'I thought, "Finally, finally somebody wants to fit a dog." I always knew it could be done.'
Covina Hearing Aid Service
When Queenie went deaf several years back, it was a doggone shame.
But thanks to recent advances in canine hearing-aid technology, the 13-year-old mutt is being taught a few new tricks.
Fitted two months ago with an Omni Award hearing aid--the same inside-the-ear device President Reagan wears--Queenie is probably the first Southland dog, and among perhaps only a dozen in the state, to be assisted by one of the new instruments.
"What's good enough for President Reagan is good enough for my dog," said owner Marianne Friedman of Alhambra. "She's more alert. She sleeps less. She's just a more lively dog."
Advances in Technology
Although hearing aids for animals have been technologically feasible for many years, they generally consisted of cumbersome headphone sets and speaker packs that were not considered practical for most household pets.
The new devices, which are molded from plastic to fit completely inside the ear canal, are equipped with miniature microphones and look a little like a prune.
"For the dog, it's like having a fly in the ear," said Friedman, 40, who teaches business courses at Roosevelt High School in East Los Angeles and at East Los Angeles College. "I have to work with Queenie about an hour a day to teach her that it will bring the pleasant experience of hearing again."
But while Friedman said the hearing aid has been a success for her dog, the device is still almost unheard of among veterinarians.
"I haven't done any or heard of any being done," said Larry Zarrilli, an Orange County veterinarian recommended by the Southern California Veterinary Medical Assn. for his expertise in auditory problems in animals. "We just haven't had any calls for it."
The canine canal device seems to be a bit more familiar to audiologists, who frequently work with the cashew-shaped human version, but most say that the procedure still is rare for animals.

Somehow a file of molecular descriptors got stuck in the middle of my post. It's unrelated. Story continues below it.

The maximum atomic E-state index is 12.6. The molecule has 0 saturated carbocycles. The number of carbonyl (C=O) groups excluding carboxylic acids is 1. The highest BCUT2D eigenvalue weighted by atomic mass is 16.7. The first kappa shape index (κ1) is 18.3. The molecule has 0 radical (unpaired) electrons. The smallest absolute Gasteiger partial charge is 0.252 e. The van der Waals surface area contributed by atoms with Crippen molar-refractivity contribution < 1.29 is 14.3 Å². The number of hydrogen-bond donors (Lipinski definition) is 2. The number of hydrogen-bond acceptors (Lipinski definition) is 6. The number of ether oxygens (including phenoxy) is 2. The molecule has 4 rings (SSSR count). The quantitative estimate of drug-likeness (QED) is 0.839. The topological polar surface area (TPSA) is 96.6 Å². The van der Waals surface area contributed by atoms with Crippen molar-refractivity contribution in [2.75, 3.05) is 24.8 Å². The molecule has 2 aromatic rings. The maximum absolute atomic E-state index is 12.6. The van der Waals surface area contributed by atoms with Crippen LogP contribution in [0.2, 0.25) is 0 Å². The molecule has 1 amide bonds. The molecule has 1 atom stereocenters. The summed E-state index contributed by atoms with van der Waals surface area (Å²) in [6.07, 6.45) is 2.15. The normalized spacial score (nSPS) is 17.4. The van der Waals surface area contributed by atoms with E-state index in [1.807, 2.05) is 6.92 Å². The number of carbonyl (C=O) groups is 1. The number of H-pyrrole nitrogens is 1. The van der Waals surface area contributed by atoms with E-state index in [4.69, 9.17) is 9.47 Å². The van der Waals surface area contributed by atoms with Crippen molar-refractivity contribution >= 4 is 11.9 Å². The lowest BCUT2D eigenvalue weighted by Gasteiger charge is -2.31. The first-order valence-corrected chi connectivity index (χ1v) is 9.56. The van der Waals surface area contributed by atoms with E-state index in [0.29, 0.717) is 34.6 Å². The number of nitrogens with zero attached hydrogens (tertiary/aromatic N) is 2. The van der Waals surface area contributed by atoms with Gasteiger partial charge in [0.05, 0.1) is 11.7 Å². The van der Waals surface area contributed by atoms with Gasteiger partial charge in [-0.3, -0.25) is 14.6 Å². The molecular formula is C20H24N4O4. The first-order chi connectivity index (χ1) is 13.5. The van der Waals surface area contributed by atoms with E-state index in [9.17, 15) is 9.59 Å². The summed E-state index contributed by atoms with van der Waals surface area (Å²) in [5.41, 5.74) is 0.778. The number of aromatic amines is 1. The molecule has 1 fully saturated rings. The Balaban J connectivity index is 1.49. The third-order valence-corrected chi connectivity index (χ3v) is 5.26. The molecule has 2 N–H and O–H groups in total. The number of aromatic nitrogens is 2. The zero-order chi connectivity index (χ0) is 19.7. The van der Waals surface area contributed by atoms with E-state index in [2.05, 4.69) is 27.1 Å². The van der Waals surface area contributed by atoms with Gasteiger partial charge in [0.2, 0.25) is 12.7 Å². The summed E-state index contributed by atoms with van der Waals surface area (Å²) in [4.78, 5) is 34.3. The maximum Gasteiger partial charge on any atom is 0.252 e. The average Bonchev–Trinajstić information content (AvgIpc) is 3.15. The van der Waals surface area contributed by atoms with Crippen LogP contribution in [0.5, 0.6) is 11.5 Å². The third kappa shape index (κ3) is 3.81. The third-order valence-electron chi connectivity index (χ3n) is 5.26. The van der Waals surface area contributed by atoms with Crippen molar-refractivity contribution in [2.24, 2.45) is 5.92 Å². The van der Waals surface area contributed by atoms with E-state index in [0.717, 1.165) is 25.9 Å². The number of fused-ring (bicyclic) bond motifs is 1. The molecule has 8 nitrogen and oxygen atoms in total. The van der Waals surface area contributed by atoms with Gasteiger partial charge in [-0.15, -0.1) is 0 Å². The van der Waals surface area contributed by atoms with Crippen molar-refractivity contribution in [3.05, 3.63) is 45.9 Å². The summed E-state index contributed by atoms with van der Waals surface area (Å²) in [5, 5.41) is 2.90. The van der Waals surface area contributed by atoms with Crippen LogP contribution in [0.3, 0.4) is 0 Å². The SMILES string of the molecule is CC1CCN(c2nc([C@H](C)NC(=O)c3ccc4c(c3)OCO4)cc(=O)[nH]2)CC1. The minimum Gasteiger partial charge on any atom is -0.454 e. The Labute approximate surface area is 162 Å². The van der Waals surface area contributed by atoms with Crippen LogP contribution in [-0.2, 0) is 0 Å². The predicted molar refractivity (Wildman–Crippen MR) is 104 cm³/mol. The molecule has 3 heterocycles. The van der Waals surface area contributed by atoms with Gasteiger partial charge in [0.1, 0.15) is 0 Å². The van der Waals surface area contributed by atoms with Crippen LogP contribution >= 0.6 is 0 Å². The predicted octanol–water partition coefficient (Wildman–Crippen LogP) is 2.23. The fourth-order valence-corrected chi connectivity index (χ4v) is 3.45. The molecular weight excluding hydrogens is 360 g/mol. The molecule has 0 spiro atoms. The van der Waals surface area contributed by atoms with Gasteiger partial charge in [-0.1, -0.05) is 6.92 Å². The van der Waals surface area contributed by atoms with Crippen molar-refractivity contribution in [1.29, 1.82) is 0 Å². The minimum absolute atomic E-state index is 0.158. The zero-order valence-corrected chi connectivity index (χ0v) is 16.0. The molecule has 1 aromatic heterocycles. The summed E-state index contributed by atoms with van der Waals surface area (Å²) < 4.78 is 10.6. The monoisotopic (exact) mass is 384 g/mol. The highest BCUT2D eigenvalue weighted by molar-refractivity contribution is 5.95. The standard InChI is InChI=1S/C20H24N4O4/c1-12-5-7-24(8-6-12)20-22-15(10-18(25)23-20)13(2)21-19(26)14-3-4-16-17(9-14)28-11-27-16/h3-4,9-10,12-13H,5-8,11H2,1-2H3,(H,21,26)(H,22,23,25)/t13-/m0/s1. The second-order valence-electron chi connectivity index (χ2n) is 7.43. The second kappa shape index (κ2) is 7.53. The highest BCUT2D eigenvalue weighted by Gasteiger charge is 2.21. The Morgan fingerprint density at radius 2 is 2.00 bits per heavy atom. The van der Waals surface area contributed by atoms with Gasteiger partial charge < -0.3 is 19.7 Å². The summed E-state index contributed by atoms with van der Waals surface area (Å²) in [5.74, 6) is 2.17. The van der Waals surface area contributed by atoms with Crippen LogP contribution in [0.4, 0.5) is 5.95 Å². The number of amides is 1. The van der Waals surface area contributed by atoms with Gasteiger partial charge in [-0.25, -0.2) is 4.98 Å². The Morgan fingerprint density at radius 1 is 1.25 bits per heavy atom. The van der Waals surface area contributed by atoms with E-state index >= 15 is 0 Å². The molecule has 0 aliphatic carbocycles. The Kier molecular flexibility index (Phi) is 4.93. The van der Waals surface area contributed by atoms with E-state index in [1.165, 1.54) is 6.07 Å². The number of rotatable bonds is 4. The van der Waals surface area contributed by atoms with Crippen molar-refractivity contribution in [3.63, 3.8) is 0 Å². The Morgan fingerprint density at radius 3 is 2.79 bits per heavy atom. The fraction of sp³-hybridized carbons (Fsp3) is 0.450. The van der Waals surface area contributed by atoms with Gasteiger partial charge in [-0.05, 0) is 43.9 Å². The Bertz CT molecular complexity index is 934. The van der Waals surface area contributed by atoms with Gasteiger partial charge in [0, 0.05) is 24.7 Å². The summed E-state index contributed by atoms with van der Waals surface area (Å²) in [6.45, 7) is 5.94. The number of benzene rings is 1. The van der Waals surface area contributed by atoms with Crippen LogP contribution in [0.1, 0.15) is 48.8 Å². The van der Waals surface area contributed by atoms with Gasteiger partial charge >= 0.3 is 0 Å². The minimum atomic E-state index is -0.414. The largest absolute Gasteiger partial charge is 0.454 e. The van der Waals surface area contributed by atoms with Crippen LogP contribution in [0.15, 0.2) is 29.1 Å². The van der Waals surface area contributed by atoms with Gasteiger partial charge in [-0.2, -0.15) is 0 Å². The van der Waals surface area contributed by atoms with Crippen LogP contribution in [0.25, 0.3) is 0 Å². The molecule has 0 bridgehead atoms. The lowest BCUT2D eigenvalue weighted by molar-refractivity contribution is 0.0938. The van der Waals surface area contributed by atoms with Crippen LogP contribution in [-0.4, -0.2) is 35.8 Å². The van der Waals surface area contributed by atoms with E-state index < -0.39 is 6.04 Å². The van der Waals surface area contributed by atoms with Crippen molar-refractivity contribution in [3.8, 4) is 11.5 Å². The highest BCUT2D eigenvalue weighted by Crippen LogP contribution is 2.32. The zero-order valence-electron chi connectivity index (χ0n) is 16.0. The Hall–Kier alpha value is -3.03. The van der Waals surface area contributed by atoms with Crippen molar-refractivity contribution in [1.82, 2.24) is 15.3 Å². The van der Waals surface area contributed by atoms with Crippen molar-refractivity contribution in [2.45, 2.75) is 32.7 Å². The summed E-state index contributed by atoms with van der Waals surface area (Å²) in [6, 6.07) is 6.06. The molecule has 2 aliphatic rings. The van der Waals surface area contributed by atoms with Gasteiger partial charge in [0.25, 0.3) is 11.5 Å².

"The industry hasn't really advertised or pushed it," said Ken Fraser, adding that his North Bay Hearing Aid Center in Larkspur, Calif., has fit two dogs with the device. "The technology works. It all depends on how much value owners place on their pets."
For Friedman, who said she paid $300 for Queenie's hearing aid, the rewards make the price a bargain, even for a dog who is about 91 in people-years.
"I love my dog and would do anything for her," Friedman said of
her 45-pound mixed-breed of shepherd, beagle and terrier. "If she is more aware of her world, it's worth it to me."
Friedman said she started to notice that Queenie was losing her hearing more than two years ago, after the dog began sleeping more and developed a shriller bark.
Normally an extroverted animal, the brown, black and white mutt "gradually went into her own world," Friedman said.
In search of some kind of hearing aid, she took the dog to her veterinarian, who politely told Friedman that she was barking up the wrong tree.
Problems of Age
"He told me it was to be expected of an old dog and that her other senses would compensate for (the hearing loss)," Friedman said. "I wasn't quite satisfied with that."
For the next two years, her hunt for an auditory aid brought her in contact with dozens of veterinarians and hearing specialists, each telling her that little could be done for Queenie.
The search finally ended when she came across a recent copy of "Dogfancy" magazine that featured an article on canine hearing loss.
In the article, she saw the name of Omni Hearing Systems, a Texas-based firm that had several years before constructed the canal device popularized by President Reagan.
"I figured the President would get only the best," Friedman said.
Available in Covina
Omni told Friedman that their devices could be purchased from Covina Hearing Aid Service, which runs hearing aid centers at 20 Montogomery Ward stores in Southern California.
Rudy Stanowski, vice president of the Covina firm and a state-licensed dispenser, placed the sophisticated equipment into a canine-style device.
"I thought, 'Finally, finally somebody wants to fit a dog,' " Stanowski said. "I always knew it could be done."
Stanowski made a house call on Queenie and after a few simple tests determined that she had a severe hearing impairment.
He then injected a plastic paste into the dog's ear canal that quickly formed to the shape of the ear. Later, he equipped the plastic device with the miniature electronics.
"It was an experiment," Stanowski said. "I wanted people to see that anyone can have a hearing aid if they need it. If Marianne thinks that much of her best friend, wouldn't somebody else do that for theirs?"
Although Queenie felt some initial discomfort, Friedman said that the dog has adjusted to the hearing aid and is quickly relearning the auditory vocabulary she forgot in her two years of silence.
Of course, with her hearing back, Queenie barks a bit more, but Friedman said that's a small price to pay.
"I'm enjoying the bark," she said. "Something that might have been annoying at one time is now a pleasure to me."